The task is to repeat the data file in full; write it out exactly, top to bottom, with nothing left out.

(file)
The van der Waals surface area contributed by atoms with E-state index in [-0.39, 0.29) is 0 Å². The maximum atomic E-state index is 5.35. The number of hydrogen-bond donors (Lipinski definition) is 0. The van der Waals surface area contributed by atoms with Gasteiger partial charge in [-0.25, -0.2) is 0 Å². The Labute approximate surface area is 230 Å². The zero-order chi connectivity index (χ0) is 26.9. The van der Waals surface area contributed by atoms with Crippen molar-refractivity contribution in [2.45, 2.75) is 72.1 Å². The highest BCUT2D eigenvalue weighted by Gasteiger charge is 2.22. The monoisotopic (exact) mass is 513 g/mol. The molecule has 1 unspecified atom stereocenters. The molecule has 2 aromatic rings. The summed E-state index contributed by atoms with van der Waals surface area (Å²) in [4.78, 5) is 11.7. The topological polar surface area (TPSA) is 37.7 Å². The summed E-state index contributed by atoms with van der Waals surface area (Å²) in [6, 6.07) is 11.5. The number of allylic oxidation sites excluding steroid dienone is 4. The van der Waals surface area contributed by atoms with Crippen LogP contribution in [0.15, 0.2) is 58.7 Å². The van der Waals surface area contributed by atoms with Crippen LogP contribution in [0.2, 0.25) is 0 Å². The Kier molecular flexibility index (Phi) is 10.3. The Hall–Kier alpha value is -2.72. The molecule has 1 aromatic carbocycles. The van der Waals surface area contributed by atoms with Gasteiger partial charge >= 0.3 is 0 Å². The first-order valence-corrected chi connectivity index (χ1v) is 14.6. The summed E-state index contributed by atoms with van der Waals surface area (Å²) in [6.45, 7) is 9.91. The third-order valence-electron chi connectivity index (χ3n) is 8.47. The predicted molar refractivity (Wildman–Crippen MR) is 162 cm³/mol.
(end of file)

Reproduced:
The van der Waals surface area contributed by atoms with E-state index in [-0.39, 0.29) is 0 Å². The maximum atomic E-state index is 5.35. The number of hydrogen-bond donors (Lipinski definition) is 0. The van der Waals surface area contributed by atoms with Gasteiger partial charge in [-0.25, -0.2) is 0 Å². The Labute approximate surface area is 230 Å². The zero-order chi connectivity index (χ0) is 26.9. The van der Waals surface area contributed by atoms with Crippen molar-refractivity contribution in [2.45, 2.75) is 72.1 Å². The highest BCUT2D eigenvalue weighted by Gasteiger charge is 2.22. The monoisotopic (exact) mass is 513 g/mol. The molecule has 1 unspecified atom stereocenters. The molecule has 2 aromatic rings. The summed E-state index contributed by atoms with van der Waals surface area (Å²) in [4.78, 5) is 11.7. The topological polar surface area (TPSA) is 37.7 Å². The summed E-state index contributed by atoms with van der Waals surface area (Å²) in [6, 6.07) is 11.5. The number of allylic oxidation sites excluding steroid dienone is 4. The van der Waals surface area contributed by atoms with Crippen LogP contribution in [0.15, 0.2) is 58.7 Å². The van der Waals surface area contributed by atoms with Crippen LogP contribution in [0.2, 0.25) is 0 Å². The Kier molecular flexibility index (Phi) is 10.3. The Hall–Kier alpha value is -2.72. The molecule has 1 aromatic carbocycles. The van der Waals surface area contributed by atoms with Gasteiger partial charge >= 0.3 is 0 Å². The first-order valence-corrected chi connectivity index (χ1v) is 14.6. The summed E-state index contributed by atoms with van der Waals surface area (Å²) in [6.45, 7) is 9.91. The third-order valence-electron chi connectivity index (χ3n) is 8.47. The predicted molar refractivity (Wildman–Crippen MR) is 162 cm³/mol.